Central Africa

THE 2023 CAP PRIZE CALL FOR ENTRIES

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Meet the 2022 winners

The International Prize for Contemporary African Photography (CAP Prize), in partnership with the Eiger Foundation, is now accepting work that engages with the African continent or its diaspora from November 2022 to 7 February 2023. 

A panel of international curators, publishers, editors and artists will review the submissions. 25 artists will be shortlisted and 5 shortlisted artists awarded the CAP Prize 2023, which will include a series of large-scale outdoor exhibitions around the globe. Winners will be announced at Photo Basel International Art Fair in June 2023. 

Tatenda Chidora’s photograph of Zamo Ndhlazi, Merry Christmas
Image courtesy of the artist. 

The panel of judges for CAP Prize 2023, which will feature international experts from the field of photography, will be announced gradually between November 2022 to 7 February  2023. 

There is no submission fee. 

The 2022 CAP Prize was decided by a panel of 18 international judges. Some of them includes Akinbode Akinbiyi, Roger Ballen, Stephanie Blomkamp, Yves Chatap, Benjamin Füglister, John Fleetwood, Makeda Best, Anne Nwakalor, and Uche Okpa-Iroha, amongst others. 

The 25 artist that made the shortlist includes Salih Basheer (Sudan), Caimi & Piccinni, Tatenda Chidora (Zimbabwe), Colin Delfosse, Luke Dray, Nneka Iwunna Ezemezue (Nigeria), Stephan Gladieu, Pippa Hetherington (South Africa), Amina Kadous (Egypt), Heba Khalifa (Egypt), Robert Nzaou Kissolo (Congo), Vuyo Mabheka (South Africa), Remofiloe Nomandla Mayisela (South Africa), Ayobami Ogungbe (Nigeria), Lee-Ann Olwage (South Africa), Adetona Omokanye (Nigeria), Léonard Pongo, Mahefa Dimbiniaina Randrianarivelo (Madagascar), Dione Roach, Fatimazohra Serri (Morocco), Ngadi Smart (Sierra Leone), Mekbib Tadesse (Ethiopia), Pamela Tulizo (Congo), and Charlotte Yonga (Sudan).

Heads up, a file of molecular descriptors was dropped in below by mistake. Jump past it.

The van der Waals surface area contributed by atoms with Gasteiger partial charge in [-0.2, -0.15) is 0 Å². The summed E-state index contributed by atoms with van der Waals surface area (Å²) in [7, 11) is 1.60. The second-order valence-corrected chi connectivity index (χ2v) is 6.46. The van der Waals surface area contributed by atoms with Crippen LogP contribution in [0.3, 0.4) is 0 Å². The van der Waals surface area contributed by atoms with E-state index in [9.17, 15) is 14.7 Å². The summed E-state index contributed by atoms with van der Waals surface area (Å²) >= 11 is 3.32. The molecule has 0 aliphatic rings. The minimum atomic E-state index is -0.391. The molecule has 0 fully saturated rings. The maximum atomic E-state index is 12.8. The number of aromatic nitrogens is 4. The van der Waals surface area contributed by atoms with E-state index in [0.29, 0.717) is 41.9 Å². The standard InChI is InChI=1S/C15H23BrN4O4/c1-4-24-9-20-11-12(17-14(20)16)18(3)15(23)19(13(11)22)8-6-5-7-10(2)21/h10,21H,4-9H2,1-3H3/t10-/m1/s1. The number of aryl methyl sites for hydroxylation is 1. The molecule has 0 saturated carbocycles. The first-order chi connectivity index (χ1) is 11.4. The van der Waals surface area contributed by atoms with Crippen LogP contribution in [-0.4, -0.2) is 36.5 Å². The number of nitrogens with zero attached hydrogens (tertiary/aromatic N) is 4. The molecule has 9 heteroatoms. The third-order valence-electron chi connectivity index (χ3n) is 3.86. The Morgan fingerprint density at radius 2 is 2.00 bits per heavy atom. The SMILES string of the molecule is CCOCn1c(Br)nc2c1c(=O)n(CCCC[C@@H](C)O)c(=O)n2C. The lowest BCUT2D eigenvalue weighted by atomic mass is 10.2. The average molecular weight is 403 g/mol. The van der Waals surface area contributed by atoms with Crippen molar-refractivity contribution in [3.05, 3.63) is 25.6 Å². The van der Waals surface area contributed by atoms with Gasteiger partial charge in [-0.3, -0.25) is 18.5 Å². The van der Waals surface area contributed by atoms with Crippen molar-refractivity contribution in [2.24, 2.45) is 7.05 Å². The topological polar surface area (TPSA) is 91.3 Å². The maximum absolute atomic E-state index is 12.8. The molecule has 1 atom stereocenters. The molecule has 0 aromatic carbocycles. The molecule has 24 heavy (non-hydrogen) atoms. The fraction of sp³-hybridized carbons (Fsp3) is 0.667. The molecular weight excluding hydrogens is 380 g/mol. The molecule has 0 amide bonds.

Five outstanding African photography series were awarded the 11th annual CAP Prize – The Contemporary African Photography Prize.

Amina Kadous, Remofiloe Nomandla Mayisela, Lee-Ann Olwage, Mahefa Dimbiniaina Randrianarivelo, and Pamela Tulizo, emerged as winners of the 11th annual CAP Prize for 2022.

About Amina Kadous

Amina Kadous (b. 1991) is an Egyptian visual artist based in Cairo. Her work explores themes of memory and identity. She believes in the transience of experience. Nothing lasts, and documentation of experiences, objects, and moments in the physical world last only until it is passed on.

Her work has been exhibited in Amsterdam, Saudi Arabia, France, London, Boston, Paris and Mali, Italy and The Netherlands. After getting awarded the Contemporary African photography Prize in 2022, she was also awarded the Prix De La Photo Madame Figaro at Arles Photography Festival 2022.

Untitled, from the White Gold series (2021).
Image courtesy of CAP.
Amina Kadous, from the series and room installation piece ‘If My Grandfather Had Written Me A Letter’, 2018. 
Image courtesy of the artist. 

Follow the artist here

About Remofiloe Nomandla Mayisela